The disingenuously named Employee Free Choice Act (EFCA) is front and center in Congress. EFCA would discard the current system of secret-ballot organizing elections. Unions would no longer have to prove to an employer-through a secret-ballot election supervised by the federal government-that a majority of its employees want union representation. Instead, once union organizers collect cards-signed in public-from a majority of a company’s employees, all of that company’s employees would be forced to join the unionwithout a vote.

Writing recently inThe Wall Street Journal, Eugene Scalia noted that the Supreme Court, ruling on a 1995 case about political pamphleteering, called the secret ballot the “hard-won right to vote one’s conscience without fear of retaliation.” Scalia, former solicitor of labor under President George W. Bush, also points out that EFCA’s lead sponsor in the House, Rep. George Miller (D-CA), previously joined 15 colleagues in urging Mexico to recognize that “the secret ballot is absolutely ensure that workers are not intimidated into voting for a union they might not otherwise choose.”

One of the principal proponents of EFCA, Change to Win (Washington, says this about EFCA on its web site: “Landmark bill would empower workers to join together in unions to achieve the American Dream.” The tacit implication seems to be that without EFCA American workers will not be able to organize.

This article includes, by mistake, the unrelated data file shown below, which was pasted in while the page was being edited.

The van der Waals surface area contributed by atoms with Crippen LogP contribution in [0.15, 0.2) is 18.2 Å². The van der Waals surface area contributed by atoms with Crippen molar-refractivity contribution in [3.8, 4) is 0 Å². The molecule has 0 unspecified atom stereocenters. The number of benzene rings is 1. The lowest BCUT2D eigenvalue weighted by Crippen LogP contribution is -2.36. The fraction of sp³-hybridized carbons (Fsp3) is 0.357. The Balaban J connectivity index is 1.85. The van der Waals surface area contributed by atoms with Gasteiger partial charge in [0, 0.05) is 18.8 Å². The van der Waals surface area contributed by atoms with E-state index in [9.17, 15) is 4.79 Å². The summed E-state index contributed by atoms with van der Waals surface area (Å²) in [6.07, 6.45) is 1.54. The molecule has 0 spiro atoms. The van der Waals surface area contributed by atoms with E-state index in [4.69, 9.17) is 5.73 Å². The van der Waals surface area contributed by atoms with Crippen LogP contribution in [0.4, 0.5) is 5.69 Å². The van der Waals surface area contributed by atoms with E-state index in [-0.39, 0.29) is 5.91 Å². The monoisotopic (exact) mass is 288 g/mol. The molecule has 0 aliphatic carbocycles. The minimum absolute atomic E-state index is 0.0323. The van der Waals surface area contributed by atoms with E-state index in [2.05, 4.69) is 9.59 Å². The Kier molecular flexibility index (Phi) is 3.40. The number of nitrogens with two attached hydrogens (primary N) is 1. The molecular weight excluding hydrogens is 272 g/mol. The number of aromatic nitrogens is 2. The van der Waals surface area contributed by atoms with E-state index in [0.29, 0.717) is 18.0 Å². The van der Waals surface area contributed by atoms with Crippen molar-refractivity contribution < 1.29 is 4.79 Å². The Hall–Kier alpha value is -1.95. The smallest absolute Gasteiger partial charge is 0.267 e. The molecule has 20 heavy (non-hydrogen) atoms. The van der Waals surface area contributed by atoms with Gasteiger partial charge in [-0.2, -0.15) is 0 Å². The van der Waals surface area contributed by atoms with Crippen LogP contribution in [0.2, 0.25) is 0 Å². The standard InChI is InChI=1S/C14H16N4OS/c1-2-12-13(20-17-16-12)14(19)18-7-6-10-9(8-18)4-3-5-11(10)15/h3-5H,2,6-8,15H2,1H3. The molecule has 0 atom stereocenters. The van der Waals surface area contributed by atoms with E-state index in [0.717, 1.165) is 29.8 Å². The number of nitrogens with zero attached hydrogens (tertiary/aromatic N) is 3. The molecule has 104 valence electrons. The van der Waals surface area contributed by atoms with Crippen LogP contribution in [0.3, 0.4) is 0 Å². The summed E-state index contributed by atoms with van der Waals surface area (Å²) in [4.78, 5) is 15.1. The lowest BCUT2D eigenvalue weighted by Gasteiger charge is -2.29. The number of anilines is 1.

Nothing could be further from the truth. Let’s look at the National Labor Relations Board statement of its purpose ( “The National Labor Relations Board is an independent federal agency created by Congress in 1935 to administer the National Labor Relations Act, the primary law governing relations between unions and employers in the private sector. The statute guarantees the right of employees to organize and to bargain collectively with their employers, and to engage in other protected concerted activity with or without a union, or to refrain from such activity.”

The board of directors of the National Association of Manufacturers (NAM, Washington), in adopting a resolution opposing EFCA, reiterated its position “that employees should be guaranteed the freedom to join or not join a labor union, without coercion or intimidation.”

In the face of union membership that continues to decline, labor leaders are desperate to get EFCA passed so that union organizers can see which individual workers are voting against union representation. This makes it quite clear that the goal of the unions is not to eliminate employee intimidation. Rather, the goal is to use these so-called “card checks” to gain a monopoly on it.

Scalia sums it up succinctly: “Few Congressional acts will require more hypocrisy than men and women who owe their power and position to the secret ballot, voting toeliminatethe secret ballot for workers-and saying they are doing so to protect workers from intimidation.”

Employee Free Choice Act is doublespeak for “Employee No Choice Act.”